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IAPA: Cuba, Others Face Press Woes

June 15, 2000

RIO DE JANEIRO, Brazil (AP) _ The press is seriously restricted in Cuba but it faces problems in Colombia, Venezuela and Peru as well, the president of the Inter American Press Association said Wednesday.

Cuba has had a long history of harassing, intimidating and restricting the press, Tony Pederson told a gathering of 1,400 editors and journalists. But he said the problems have increased since the government began taking a tougher line against independent journalists last year.

In Venezuela, Peru and Colombia, threats to independent press, though much less serious, are still troubling, he told the IAPA members from across the Americas.

``We have long passed the days of governments closing newspapers and jailing editors for no reason. But what we are seeing now are pressures much more subtle,″ Pederson said citing repressive and restrictive press laws, lawsuits and even economic harassment and manipulation of government advertising.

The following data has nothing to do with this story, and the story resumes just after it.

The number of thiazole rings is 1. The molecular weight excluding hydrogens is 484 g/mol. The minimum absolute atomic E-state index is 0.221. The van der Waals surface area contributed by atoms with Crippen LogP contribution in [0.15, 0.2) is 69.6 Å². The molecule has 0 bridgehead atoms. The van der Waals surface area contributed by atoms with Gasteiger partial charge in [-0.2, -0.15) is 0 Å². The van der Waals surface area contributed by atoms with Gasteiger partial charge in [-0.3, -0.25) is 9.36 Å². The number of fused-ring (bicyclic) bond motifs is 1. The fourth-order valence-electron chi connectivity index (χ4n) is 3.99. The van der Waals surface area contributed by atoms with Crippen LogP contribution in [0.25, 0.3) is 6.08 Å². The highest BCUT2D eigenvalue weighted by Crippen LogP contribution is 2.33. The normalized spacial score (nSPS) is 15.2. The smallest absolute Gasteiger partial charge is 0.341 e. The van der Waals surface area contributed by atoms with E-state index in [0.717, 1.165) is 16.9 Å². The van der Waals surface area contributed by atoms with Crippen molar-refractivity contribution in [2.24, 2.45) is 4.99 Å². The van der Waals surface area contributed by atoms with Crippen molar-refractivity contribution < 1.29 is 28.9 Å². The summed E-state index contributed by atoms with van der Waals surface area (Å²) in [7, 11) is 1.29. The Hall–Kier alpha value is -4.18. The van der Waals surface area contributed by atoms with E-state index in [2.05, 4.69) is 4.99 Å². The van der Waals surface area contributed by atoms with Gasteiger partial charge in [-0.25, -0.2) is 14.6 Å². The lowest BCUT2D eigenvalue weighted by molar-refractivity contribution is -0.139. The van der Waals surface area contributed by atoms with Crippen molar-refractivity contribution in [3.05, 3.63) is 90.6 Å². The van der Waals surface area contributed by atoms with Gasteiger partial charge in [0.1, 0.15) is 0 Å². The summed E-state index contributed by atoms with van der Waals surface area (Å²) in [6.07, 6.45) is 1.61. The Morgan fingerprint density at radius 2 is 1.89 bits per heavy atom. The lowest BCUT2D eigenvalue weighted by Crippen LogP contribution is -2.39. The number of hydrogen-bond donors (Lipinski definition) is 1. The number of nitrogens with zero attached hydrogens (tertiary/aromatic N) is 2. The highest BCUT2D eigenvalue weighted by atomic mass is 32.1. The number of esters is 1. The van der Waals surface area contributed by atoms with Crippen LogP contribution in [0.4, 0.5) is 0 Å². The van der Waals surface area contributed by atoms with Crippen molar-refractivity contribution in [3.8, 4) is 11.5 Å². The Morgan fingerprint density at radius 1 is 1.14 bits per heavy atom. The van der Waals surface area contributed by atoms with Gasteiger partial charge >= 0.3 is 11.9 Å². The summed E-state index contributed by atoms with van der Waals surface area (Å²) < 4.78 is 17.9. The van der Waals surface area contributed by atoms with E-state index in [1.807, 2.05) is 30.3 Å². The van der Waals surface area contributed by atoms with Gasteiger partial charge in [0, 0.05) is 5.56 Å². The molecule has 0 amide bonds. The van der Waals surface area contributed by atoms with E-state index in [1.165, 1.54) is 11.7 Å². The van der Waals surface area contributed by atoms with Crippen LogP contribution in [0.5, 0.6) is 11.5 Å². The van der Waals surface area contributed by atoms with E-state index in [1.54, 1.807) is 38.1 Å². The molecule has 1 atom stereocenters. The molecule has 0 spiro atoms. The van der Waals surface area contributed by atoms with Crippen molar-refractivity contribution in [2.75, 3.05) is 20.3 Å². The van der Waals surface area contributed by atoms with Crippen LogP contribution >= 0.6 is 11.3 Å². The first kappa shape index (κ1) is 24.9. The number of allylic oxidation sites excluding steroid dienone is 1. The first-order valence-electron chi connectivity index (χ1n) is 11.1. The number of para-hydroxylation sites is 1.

In Venezuela, measures passed by President Hugo Chavez’s government have had negative consequences for the press, he said.

In Peru, Pederson said ``the government of Alberto Fujimori has continued to show lack of regard for press freedom.″

Pederson cited the case of Israeli-born Baruch Ivcher, who lost his Peruvian citizenship and consequentially his TV station after his reporters broadcast reports implicating the government in torture.

Murder also remains a popular means of silencing journalists across much of Latin America, with some 200 killed over the last decade.

More than half of those killings occurred in Colombia, making it the most dangerous country in the world for the press, he said.

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